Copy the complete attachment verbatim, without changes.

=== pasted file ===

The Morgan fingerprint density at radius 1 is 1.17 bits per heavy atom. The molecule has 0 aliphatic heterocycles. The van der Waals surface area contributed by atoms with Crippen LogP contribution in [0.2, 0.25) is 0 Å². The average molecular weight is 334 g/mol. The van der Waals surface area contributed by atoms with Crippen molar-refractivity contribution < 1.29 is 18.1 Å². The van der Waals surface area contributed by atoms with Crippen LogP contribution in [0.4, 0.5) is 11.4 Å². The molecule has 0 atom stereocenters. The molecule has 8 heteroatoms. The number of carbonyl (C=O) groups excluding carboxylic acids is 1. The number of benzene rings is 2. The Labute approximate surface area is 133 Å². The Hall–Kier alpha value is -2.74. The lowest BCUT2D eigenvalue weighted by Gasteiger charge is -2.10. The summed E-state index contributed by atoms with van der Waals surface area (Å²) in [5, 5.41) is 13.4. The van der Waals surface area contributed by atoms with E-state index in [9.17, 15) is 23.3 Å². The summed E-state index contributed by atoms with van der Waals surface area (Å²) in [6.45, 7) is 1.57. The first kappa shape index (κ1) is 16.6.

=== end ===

The Morgan fingerprint density at radius 1 is 1.17 bits per heavy atom. The molecule has 0 aliphatic heterocycles. The van der Waals surface area contributed by atoms with Crippen LogP contribution in [0.2, 0.25) is 0 Å². The average molecular weight is 334 g/mol. The van der Waals surface area contributed by atoms with Crippen molar-refractivity contribution < 1.29 is 18.1 Å². The van der Waals surface area contributed by atoms with Crippen LogP contribution in [0.4, 0.5) is 11.4 Å². The molecule has 0 atom stereocenters. The molecule has 8 heteroatoms. The number of carbonyl (C=O) groups excluding carboxylic acids is 1. The number of benzene rings is 2. The Labute approximate surface area is 133 Å². The Hall–Kier alpha value is -2.74. The lowest BCUT2D eigenvalue weighted by Gasteiger charge is -2.10. The summed E-state index contributed by atoms with van der Waals surface area (Å²) in [5, 5.41) is 13.4. The van der Waals surface area contributed by atoms with E-state index in [9.17, 15) is 23.3 Å². The summed E-state index contributed by atoms with van der Waals surface area (Å²) in [6.45, 7) is 1.57. The first kappa shape index (κ1) is 16.6.